The Importance of Words
Artificial intelligence has exploded onto an unsuspecting public. We are slowly becoming aware that something very detrimental is developing. A recent study has concluded that AI generated content is affecting the meaning of words. By generating many words, the words lose the depth of meaning and as humans come to rely on these synthetically generated words, they will lose the ability to produce well-articulated documents.
We have come to depend on words having a dedicated meaning. We count on that being true in everything we experience in life. If we order a beef burger at a restaurant, we fully expect to get a 100% beef burger. We don’t want or expect to get some kind of mixture made with beef and pork (or any other meat). It matters to us. It matters enough that when something has the suspicious “all meat” label, we will probably avoid it. We need to ask ourselves however, why a manufacturer would use such a label in the first place. The obvious answer is marketing. Public perception can be incrementally changed over time to where “all meat” can sound very much like and be mistaken for 100% of any given meat variety. This simple example illustrates that even though words do have dedicated meanings, there is an active movement in the world to use words to devalue and even change their true meaning.
Benjamin Dierker, a law student at George Mason University, recently wrote this: “Words can now literally be defined with their antonym. We are a hair’s width and an ounce of stupidity away from war is peace, freedom is slavery.” From the political realm, he used the word “liberal” to show how a word can be defined by its antonym. The true meaning of liberality as the apostle Paul spoke of it in 2 Corinthians 8:2, is “sincerity without self- seeking,” which objectively means generosity (copious bestowal). It defines selfless giving. Dierker’s point is that the word “liberal” – in the political realm – has now taken on a different meaning.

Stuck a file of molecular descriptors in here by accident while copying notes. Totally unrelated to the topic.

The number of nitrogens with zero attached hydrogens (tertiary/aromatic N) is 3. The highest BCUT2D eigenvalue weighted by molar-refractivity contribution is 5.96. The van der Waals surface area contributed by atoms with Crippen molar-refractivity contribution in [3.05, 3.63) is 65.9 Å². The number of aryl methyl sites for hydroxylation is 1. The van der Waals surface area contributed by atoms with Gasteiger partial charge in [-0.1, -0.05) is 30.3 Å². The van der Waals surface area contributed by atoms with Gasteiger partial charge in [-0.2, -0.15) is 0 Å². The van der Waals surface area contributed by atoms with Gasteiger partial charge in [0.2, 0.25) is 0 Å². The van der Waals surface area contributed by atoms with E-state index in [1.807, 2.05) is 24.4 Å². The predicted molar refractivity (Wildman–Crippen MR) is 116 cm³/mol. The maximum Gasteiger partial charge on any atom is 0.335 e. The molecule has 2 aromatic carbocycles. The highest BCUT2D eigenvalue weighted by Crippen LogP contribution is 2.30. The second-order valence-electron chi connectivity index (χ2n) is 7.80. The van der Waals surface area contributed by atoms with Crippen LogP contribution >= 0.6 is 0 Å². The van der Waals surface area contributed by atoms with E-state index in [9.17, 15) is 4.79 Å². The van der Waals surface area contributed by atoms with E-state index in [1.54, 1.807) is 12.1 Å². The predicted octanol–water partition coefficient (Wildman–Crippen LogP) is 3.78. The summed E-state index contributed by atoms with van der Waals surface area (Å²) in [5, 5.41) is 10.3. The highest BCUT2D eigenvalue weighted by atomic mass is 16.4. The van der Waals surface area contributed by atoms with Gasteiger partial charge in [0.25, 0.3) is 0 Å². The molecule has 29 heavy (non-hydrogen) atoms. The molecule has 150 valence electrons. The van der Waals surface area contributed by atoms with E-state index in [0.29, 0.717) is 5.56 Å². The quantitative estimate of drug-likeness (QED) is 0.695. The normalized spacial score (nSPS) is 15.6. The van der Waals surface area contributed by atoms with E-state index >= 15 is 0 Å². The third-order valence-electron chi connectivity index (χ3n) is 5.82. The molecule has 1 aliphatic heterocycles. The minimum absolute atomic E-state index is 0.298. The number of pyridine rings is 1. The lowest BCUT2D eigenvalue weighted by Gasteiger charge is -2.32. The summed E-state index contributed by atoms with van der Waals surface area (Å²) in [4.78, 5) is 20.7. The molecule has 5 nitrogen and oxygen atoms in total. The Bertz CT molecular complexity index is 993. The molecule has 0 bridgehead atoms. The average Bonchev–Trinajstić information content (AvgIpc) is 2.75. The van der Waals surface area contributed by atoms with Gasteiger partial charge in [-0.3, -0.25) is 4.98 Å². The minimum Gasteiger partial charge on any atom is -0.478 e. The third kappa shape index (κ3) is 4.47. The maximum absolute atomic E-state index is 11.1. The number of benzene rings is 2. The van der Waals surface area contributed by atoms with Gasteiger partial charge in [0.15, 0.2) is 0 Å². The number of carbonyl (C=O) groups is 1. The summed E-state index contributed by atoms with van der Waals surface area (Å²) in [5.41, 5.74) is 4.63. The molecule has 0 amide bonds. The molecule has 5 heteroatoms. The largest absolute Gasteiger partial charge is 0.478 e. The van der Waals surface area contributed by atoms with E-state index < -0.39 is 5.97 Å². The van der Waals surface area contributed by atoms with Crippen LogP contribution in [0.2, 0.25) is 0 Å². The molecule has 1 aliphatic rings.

“Woe to those who call evil good, and good evil; Who put darkness for light, and light for darkness; Who put bitter for sweet, and sweet for bitter!” (Isaiah 5:20) Dierker’s present day observation of what God said through Isaiah should not take any of us by surprise since we are living in its fulfillment. But we should take note of the word “woe” that precedes the statement. God hates it. In Proverbs 17:15, Solomon said that those who justify the wicked and condemn the just are an abomination to God.
We need to be aware that there is a war on words being waged in this world and our adversary wants us to incrementally lose sight of what evil really is and come to call it good. Christ describes one of Satan’s chief tactics in dealing with the Pharisees. “And He said to them, ‘You are those who justify yourselves before men, but God knows your hearts. For what is highly esteemed among men is an abomination in the sight of God’” (Luke 16:15). Satan works to get us to justify ourselves – to render ourselves just or innocent, when we’re not. It is apparent in the context here a few verses on that some of the Pharisees were involved in adultery. They were able to justify themselves and find a way to call evil good. But regardless of what the offense may be, self-justification can change the true meaning of words.
Thankfully we know the remedy. “Finally, brethren, whatever things are true, whatever things are noble, whatever things are just, whatever things are pure, whatever things are lovely, whatever things are of good report, if there is any virtue and if there is anything praiseworthy—meditate on these things” (Philippians 4:8).